Efficiently Identify Co-Managed Devices: Techniques and Tools

Co-management is a feature that allows organizations to manage their devices using both Microsoft Intune and System Center Configuration Manager (ConfigMgr). This enables organizations to take advantage of the latest security features and cloud capabilities, such as conditional access and device compliance policies, while also being able to manage certain client actions without the need for access to the ConfigMgr console.

Some of the key benefits of co-management are:

Seamless transition: Co-management allows organizations to gradually transition from traditional management methods to modern management methods without disrupting their current workflow.

Increased security: Co-management enables organizations to take advantage of the latest security features, such as conditional access and device compliance policies, to protect their devices and data.

Improved management capabilities: Co-management gives organizations the ability to manage both Windows and mobile devices from a single console, making it easier to deploy apps, updates, and security policies.

Better end-user experience: Co-management allows organizations to provide their users with a better experience by giving them access to the latest features and apps.

Cost-effective: Co-management allows organizations to take advantage of existing ConfigMgr infrastructure, thus reducing the need for additional infrastructure and costs.

Better insights: With co-management, organizations can gain better insights into the health and security status of their devices, which can help them make more informed decisions about device management.

To enable co-management, you can go through Microsoft's documentation at https://learn.microsoft.com/en-us/mem/configmgr/comanage/tutorial-co-manage-clients

In this blog post, we will look at different methods for identifying devices with co-management status, specifically devices that are not co-managed for further troubleshooting.

1. Using Microsoft Intune portal

2. Using Endpoint Configuration Manager console (SCCM)

3. Using SQL report in Configuration Manager

4.Using PowerShell or Graph API. (not covered in this blog post,may be future post).

1. Using Microsoft Intune portal

Login to Endpoint Manager portal click on devices, click on Monitor.

Under the enrollment section, you will find Cloud attached devices (preview). This is still in preview at the time of writing this blog post.


In the summary page, you will find the co-management summary along with the workloads assigned to the device.


In the same section, click on reports

you will find 2 reports available. Click on Co-Management Eligibility


Click on the filer section and select the status.


For devices that are not co-managed, i have selected the following in the filer section.

click on Generate report.


It will take few seconds before you can download the data into csv for troubleshooting purpose.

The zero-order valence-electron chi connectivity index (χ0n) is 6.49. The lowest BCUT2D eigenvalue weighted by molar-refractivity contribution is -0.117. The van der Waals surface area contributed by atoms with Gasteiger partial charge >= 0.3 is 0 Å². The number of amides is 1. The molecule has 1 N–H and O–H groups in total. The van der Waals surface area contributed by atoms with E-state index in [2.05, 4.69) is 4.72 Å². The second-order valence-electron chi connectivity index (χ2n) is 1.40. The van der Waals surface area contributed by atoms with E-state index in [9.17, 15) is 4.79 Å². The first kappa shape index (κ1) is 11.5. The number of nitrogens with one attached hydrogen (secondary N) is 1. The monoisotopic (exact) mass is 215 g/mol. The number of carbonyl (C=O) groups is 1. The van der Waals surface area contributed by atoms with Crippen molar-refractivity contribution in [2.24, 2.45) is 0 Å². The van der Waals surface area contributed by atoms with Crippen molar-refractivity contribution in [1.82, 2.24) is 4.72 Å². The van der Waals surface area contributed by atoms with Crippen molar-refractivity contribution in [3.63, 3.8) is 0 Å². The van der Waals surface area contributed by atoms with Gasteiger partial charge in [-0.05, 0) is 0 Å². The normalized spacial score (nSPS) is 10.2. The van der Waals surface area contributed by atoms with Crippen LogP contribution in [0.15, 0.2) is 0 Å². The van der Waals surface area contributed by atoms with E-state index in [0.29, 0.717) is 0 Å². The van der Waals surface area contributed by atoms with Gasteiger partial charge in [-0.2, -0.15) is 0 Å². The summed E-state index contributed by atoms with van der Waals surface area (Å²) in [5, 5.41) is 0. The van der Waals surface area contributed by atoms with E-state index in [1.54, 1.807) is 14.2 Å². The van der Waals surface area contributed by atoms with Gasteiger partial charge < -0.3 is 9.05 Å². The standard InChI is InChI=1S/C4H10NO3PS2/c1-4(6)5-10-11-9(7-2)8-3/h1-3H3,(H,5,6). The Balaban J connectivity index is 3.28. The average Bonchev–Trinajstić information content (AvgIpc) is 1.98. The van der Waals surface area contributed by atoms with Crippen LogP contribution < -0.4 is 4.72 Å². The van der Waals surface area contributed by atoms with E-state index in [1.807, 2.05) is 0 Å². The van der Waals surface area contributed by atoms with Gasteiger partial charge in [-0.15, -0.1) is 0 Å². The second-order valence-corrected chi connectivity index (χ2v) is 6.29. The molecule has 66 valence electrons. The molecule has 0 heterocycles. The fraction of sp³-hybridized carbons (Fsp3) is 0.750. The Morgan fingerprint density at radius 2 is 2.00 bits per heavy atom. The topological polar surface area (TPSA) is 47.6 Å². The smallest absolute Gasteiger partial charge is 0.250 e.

This method generate the list of devices from the tenant irrespective of the region or country etc.

If you are scoped to manage the devices with co-management at different regions but not all ,then you will need to sort the devices based on the hostname or so. Lets review other methods.

2. Using Configuration Manager console

Using Configuration Manager console, we will create a collection or use built-in co-management status

Collection for devices that are not co-managed. Make sure the limiting collection is all workstation (create a custom) or update the following WQL query to exclude server endpoints.

select SMS_R_SYSTEM.ResourceID,SMS_R_SYSTEM.ResourceType,SMS_R_SYSTEM.Name,SMS_R_SYSTEM.SMSUniqueIdentifier,SMS_R_SYSTEM.ResourceDomainORWorkgroup,SMS_R_SYSTEM.Client from SMS_R_System join sms_combineddeviceresources on sms_combineddeviceresources.resourceid = sms_r_system.resourceid where sms_combineddeviceresources.CoManaged=0 and sms_combineddeviceresources.IsClient=1


This collection method is more controlled and we can apply a fix to the devices using scripts or package deployment etc.

If you want do a quick search in the console, to find the devices that are not co-managed, we can add filter criteria and search.


Using admin console, we can check the co-management status using monitoring node, co-management tab.

For more information about this chart, refer https://learn.microsoft.com/en-us/mem/configmgr/comanage/how-to-monitor


By clicking on the count on the enrollment error, we can see the list of devices that are failed to do co-management.

3. Using SQL report in Configuration Manager:

This is the last method in this blog post with SQL report.

Since there is huge data available in the SQL database about the client inventory and it helps us to create multiple reports based on the requirement.

For this post, the criteria is to get list of all workstations that are not co-managed.


As you can see above, from the specific collection, we got about 90 co-managed devices and 21 not co-managed devices. The 21 not co-managed devices are listed in the report for troubleshoot purpose.

This report has client information data along with last logon, HW scan, device last online and is the device ONLINE right now.

You can download the report from Github repository, upload to your reports and change the data source.

you can edit the report for more customizations at your risk.

The following are some of the troubleshooting guides that can you help to fix the issues.

Troubleshoot auto-enrolling existing Configuration Manager devices in Intune - Intune | Microsoft Learn

Troubleshoot Configuration Management bootstrap with modern provisioning - Intune | Microsoft Learn

Troubleshooting Intune and Configuration Manager co-management workloads - Intune | Microsoft Learn

SCCM Right click tools for co-managed workloads

Thank you for reading the post.

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